Tag Archives: Planning

What’s that smell?

What’s that smell?

There was a distinctly fishy aroma at Monday’s CNV Council meeting when, at the behest of Mayor Mussatto, Council re-considered Starlight’s proposal to develop 40 units of infill rental housing around the existing high-rise building at 151 East Keith (fronting Victoria Park).

The development had already been discussed at a public hearing on April 23, and Council had turned it down by a 4-3 vote. That should have been the end of it under the rules, which state: “No further information or submissions can be considered by Council once the Public Hearing is closed.”

Then suddenly last week, the mayor directed that an item be added to the May 14 council agenda: to reconsider (and approve for third reading) the zoning bylaw changes that Council had rejected on April 23.

No one seemed to know what the mayor was up to. Had one of the dissenting councillors decided to change his or her vote? Surely he wasn’t bringing up new information received after the public hearing had been closed – that would be against the bylaw.

And we know the mayor was sensitive about upholding the bylaw, because at the start of the May 14 Council meeting, he did not allow two members of the public to speak about 151 East Keith in Public Input Period. “We’re not allowed to receive any new information,” he explained.

Then came the mayor’s big reveal. In their original proposal, Starlight had promised to apply the “10-10-10” affordability formula, meaning 10% (i.e. four) of the new units would be rented for 10% below market rates, for 10 years. Now, the mayor told Council, Starlight was proposing to make 20 per cent (i.e., eight) of the new units available at 10% below market rates, in perpetuity. More affordable housing! Who could be against that?

But didn’t this contravene the rule about “no further information or submissions…once the Public Hearing is closed”? Heavens no, claimed the mayor – Starlight had informed him of this pot-sweetener before the public hearing. Apparently, they just neglected to mention it at the time.

In the subsequent discussion, both the mayor and Councillor Keating revealed they had had discussions with the developer offline about this offer. Keating claimed the rule had not been violated because it’s OK for individual councillors to receive new information, just not Council as a whole. (Hmm.)

Despite the mayor’s urging, and some passionate oratory by Councillors Keating and Buchanan on the crying need for more rental housing and more affordable housing, the dissenting councillors (Clark, Back, Bell and Bookham) stuck to their guns and the mayor’s motion was defeated.

Some closing thoughts:

Either the mayor was less than entirely truthful when he claimed Starlight told him about the deal sweetener before the public hearing, or Starlight’s project team is amazingly incompetent for neglecting to mention such an important detail at the April 23 hearing.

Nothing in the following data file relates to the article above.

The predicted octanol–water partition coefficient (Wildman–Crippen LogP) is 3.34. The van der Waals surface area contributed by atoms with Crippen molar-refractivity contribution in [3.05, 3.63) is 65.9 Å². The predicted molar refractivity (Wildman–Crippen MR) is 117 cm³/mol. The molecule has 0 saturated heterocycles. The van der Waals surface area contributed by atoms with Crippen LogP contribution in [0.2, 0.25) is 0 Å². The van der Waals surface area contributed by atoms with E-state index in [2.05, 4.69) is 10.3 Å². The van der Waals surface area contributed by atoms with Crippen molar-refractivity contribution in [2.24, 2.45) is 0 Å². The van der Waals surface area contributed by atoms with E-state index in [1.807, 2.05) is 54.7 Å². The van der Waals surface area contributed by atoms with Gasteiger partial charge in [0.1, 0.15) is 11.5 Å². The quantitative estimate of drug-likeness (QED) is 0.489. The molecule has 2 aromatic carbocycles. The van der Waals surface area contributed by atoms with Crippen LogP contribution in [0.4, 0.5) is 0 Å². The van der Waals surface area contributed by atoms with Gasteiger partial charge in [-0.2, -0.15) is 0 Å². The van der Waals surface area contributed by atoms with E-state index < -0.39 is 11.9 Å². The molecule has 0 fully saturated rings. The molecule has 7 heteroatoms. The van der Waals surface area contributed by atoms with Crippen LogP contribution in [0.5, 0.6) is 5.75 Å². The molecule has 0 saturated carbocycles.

It seems municipal bylaws governing public hearings are merely suggestions, unless you’re just a taxpaying citizen, in which case they are iron-clad.

Could it be that this whole exercise was just to provide a platform for Councillors Keating and Buchanan to kick off their election campaigns with some thundering rhetoric about the need for more rental development? We’ll see.

 

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Planning Contradiction

Two rental buildings similar size:  365 E 2nd (Public Hearing on May 14th); 151 E Keith (public hearing in April) coming back May 14th for “reconsideration” of vote.  

To:  Mayor and Council, City of North Van
There is a major contradiction between the proposed development at 365 E 2nd and 151 E Keith. I hope someone explains it during the public hearing on Monday night.  Parking proposed at 365 is 44 stalls for a 42 unit building (noted in the staff report as being ’11 more than required’).  Parking proposed at 151 for a similarly sized building is zero.
Similar access to transit.

Victoria Park – Beginning of the End?

Rated as #21 in ‘things to do in North Vancouver’ on Trip Advisor.

Some City of North Van residents may not be aware of the pressure being placed on some loved spaces in the City. Victoria Park is recognized on the register of ‘Canada’s Historic Places’ as ‘an urban park surrounded by a high density residential area’. The area has a park-like feel mostly because of the green space surrounding the apartment buildings. That green space has generally had a 25′ foot setback from neighbouring buildings, but is now being reduced to as little as 5′ to enable more buildings on some lots. 

There is a public hearing on Monday for a proposal at 151 East Keith, a rental building whose land is being paved over by an additional three buildings with no additional parking provided.  PLEASE ATTEND THE PUBLIC HEARING AND SPEAK UP TO SUPPORT YOUR NEIGHBOURS IF YOU ARE NOT IN AGREEMENT WITH THIS PROPOSAL.

We urge you to read this letter to Council and know that surrounding buildings are being approached by the City’s former Director of Planning suggesting that their building could do similar.  ‘I see you have potential for additional development on your property’.  He also seems to be pushing support for two particular members of Council which appears questionable in a local election year.

PLEASE TAKE THE TIME TO READ THIS AND THINK ABOUT THE IMPLICATIONS FOR PRECEDENCE IN THIS AREA.  

To Mayor Mussatto and Counsellors Back, Bell, Bookham, Clark and Keating

I am totally opposed to the proposal for 151 East Keith Road and I hope you will be also.

BUILDING SETBACKS

The proposal is asking to change the building setbacks from 25 feet to as little as 5 feet for much of the property. This is not a minor change to adjust a small piece or corner of a building to position it better – no – this is a proposal to build about 50% of additional structures ON THE 25 FOOT SETBACK.